Personnel-oriented law firms | Financial Times

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The law firms presented here are included for their strategies to expand and differentiate their law firms, to acquire more major clients and mandates, and to prepare for long-term success.

Some have prioritized investments in emerging industries and digital transformation, and three are based on the west coast, reflecting the importance of big tech to the law.

Ira Coleman stood out for his response to the most pressing challenge facing law firms: how to attract, retain, and retain employees. As he has shown, investing in their health and well-being can also fuel business growth.

Profiles compiled by RSGI researchers and FT editors. “Winner” indicates the organization has won an FT Innovative Lawyers 2021 Award

WINNER: Ira Coleman, Chair, McDermott Will & Emery

© Gittings Photography

“Fun” is not a word that often appears in the strategy of top law firms. However, as managing partner of the firm’s Miami office and since 2017 company-wide chairman, Ira Coleman pushed the idea that excellent performance should be accompanied by authenticity, happiness and fun.

Initiatives include a mindfulness credit program that allows attorneys to devote up to 25 billable hours each year to practicing mindfulness. A monthly satisfaction survey is used to measure attorneys’ satisfaction levels.

The firm’s focus on clients, productivity and satisfaction resulted in exceptional sales growth between 2017 and 2020. It also received the highest job satisfaction scores in various US law firm surveys.

Douglas Clark, Managing Partner, Wilson Sonsini Goodrich & Rosati

Douglas Clark

© Tschad Ziemendorf

Wilson Sonsini, headquartered in Silicon Valley, works for technology companies of all sizes, from startups to many of the world’s largest corporations.

As managing partner, Douglas Clark has been leading investments in new technologies and the development of technology-based legal services since 2012 and sees these as essential for the firm’s growth.

Clark came up with the idea for SixFifty, a subsidiary founded in 2019 that provides automated legal services to clients, including startups and small businesses.

It develops and sells inexpensive legal advice and advice as well as documents created with software. Other offerings include tools for creating employee handbooks and ensuring compliance with data protection laws.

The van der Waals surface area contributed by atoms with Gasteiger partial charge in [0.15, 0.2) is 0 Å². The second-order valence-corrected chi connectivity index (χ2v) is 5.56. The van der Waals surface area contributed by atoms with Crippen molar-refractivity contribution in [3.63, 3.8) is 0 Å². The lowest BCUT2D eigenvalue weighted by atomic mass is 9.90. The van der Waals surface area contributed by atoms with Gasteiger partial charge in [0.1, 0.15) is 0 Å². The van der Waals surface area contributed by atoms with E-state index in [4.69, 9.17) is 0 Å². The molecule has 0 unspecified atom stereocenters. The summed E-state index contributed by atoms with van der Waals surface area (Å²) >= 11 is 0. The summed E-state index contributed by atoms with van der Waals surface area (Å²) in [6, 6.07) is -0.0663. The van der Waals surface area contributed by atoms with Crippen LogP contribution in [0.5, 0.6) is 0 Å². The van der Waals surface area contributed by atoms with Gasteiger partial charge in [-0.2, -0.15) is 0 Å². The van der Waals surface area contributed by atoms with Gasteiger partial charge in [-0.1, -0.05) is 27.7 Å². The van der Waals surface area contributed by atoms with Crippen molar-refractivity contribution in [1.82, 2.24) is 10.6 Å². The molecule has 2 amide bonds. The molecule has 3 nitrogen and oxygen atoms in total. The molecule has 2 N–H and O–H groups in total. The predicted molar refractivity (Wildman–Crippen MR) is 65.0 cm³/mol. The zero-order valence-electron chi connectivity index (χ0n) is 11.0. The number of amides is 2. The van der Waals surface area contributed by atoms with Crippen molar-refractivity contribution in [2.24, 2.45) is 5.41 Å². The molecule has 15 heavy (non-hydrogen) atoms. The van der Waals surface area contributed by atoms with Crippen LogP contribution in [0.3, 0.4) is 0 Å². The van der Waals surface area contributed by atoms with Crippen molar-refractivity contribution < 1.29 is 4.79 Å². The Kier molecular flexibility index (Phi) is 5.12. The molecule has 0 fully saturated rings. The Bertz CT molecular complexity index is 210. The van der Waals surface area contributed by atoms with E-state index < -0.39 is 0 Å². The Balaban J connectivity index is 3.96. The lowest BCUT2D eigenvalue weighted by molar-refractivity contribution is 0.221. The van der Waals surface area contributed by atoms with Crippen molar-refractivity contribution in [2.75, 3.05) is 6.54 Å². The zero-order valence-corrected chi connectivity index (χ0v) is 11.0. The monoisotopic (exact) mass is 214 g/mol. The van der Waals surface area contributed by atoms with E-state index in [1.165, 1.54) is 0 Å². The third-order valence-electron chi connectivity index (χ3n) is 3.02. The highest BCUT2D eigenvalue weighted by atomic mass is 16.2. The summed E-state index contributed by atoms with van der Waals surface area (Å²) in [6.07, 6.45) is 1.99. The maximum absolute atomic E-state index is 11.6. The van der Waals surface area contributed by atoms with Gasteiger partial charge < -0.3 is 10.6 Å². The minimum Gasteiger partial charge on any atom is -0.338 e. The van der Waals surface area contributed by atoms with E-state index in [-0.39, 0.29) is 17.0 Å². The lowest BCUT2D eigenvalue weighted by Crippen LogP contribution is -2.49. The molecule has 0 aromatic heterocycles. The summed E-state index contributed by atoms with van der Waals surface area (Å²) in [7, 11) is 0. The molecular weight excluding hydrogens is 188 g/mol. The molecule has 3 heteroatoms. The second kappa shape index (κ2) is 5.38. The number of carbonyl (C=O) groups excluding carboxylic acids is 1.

Robert Insolia, Chairman, Goodwin Procter

Robert Insolia

© Matt Furman

As chairman of Goodwin Procter since 2019 and managing partner since 2012, Robert Insolia has led the company through steady growth over the past five years – the result of a strategy to conquer new markets.

In particular, Insolia has focused on the convergence of technology with other industries including real estate, financial services and private equity.

As technology increasingly changes business areas, the company has quickly adapted and built up expertise.

Clients are now turning to the firm’s lawyers for strategic advice on financing or appointing officers and directors. For example, the company’s GOOD Directors program helps match companies with potential new board members from diverse backgrounds.

Alan Mason, Global Managing Partner, Freshfields Bruckhaus Deringer

Alan Mason

© Leaflet

Alan Mason has played a leadership role in developing the company’s US strategy, which has resulted in dramatic growth in size and profile.

UK-based law firms previously struggled to compete for the largest US clients. But that is changing for Freshfields after a series of high profile hires and a new office in Silicon Valley. When Mason became Global Managing Partner earlier this year, he moved from Paris to become the first global leader for the US-based firm. The firm now regularly wins complex mandates from large companies, including Google.

Mason has also made a priority of hiring a more diverse mix of attorneys. The company is well on the way to achieving its goals: women make up a third of its partners in the US, while almost a fifth are ethnic.

Tessa Schwartz, managing partner, Morrison & Foerster

Tessa Schwartz

As an intellectual property attorney and company-wide managing partner, Tessa Schwartz builds the firm’s reputation for working on high-profile deals for large technology clients. This includes advising Salesforce on the $ 27.7 billion acquisition of Slack. The size of the deals combined with the new technology requires a new legal rethinking of intellectual property, antitrust and commercial strategies.

Under Schwartz, the company is changing its approach to this work to focus on hiring and hiring teams rather than individuals. Schwartz prioritizes the importance of relationships and networks.

She also oversees projects aimed at creating a greater sense of connection between colleagues and greater knowledge sharing across the company.


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